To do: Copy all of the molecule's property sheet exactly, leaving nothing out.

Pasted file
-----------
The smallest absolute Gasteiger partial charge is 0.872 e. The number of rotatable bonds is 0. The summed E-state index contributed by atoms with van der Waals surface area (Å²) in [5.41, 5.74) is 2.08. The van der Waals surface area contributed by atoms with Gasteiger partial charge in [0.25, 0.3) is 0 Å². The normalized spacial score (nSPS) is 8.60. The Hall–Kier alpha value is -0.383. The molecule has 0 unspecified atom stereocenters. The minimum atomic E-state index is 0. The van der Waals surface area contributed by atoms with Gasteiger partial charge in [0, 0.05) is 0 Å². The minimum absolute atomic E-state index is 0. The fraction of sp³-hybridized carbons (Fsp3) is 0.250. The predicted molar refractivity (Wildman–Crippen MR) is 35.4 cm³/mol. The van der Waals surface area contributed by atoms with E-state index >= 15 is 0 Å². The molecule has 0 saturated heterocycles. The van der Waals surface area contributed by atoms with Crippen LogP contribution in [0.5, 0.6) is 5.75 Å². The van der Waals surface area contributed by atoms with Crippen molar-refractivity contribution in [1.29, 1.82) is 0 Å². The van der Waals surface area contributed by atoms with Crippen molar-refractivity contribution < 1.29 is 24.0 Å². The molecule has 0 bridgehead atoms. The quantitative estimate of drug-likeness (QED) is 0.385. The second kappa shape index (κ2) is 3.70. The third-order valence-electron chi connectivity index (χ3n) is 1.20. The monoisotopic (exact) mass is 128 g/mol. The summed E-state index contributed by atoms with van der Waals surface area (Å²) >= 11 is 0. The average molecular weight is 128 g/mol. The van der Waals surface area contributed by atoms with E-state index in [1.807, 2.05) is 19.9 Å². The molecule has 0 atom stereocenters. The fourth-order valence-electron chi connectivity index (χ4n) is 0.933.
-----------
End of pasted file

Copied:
The smallest absolute Gasteiger partial charge is 0.872 e. The number of rotatable bonds is 0. The summed E-state index contributed by atoms with van der Waals surface area (Å²) in [5.41, 5.74) is 2.08. The van der Waals surface area contributed by atoms with Gasteiger partial charge in [0.25, 0.3) is 0 Å². The normalized spacial score (nSPS) is 8.60. The Hall–Kier alpha value is -0.383. The molecule has 0 unspecified atom stereocenters. The minimum atomic E-state index is 0. The van der Waals surface area contributed by atoms with Gasteiger partial charge in [0, 0.05) is 0 Å². The minimum absolute atomic E-state index is 0. The fraction of sp³-hybridized carbons (Fsp3) is 0.250. The predicted molar refractivity (Wildman–Crippen MR) is 35.4 cm³/mol. The van der Waals surface area contributed by atoms with E-state index >= 15 is 0 Å². The molecule has 0 saturated heterocycles. The van der Waals surface area contributed by atoms with Crippen LogP contribution in [0.5, 0.6) is 5.75 Å². The van der Waals surface area contributed by atoms with Crippen molar-refractivity contribution in [1.29, 1.82) is 0 Å². The van der Waals surface area contributed by atoms with Crippen molar-refractivity contribution < 1.29 is 24.0 Å². The molecule has 0 bridgehead atoms. The quantitative estimate of drug-likeness (QED) is 0.385. The second kappa shape index (κ2) is 3.70. The third-order valence-electron chi connectivity index (χ3n) is 1.20. The monoisotopic (exact) mass is 128 g/mol. The summed E-state index contributed by atoms with van der Waals surface area (Å²) >= 11 is 0. The average molecular weight is 128 g/mol. The van der Waals surface area contributed by atoms with E-state index in [1.807, 2.05) is 19.9 Å². The molecule has 0 atom stereocenters. The fourth-order valence-electron chi connectivity index (χ4n) is 0.933.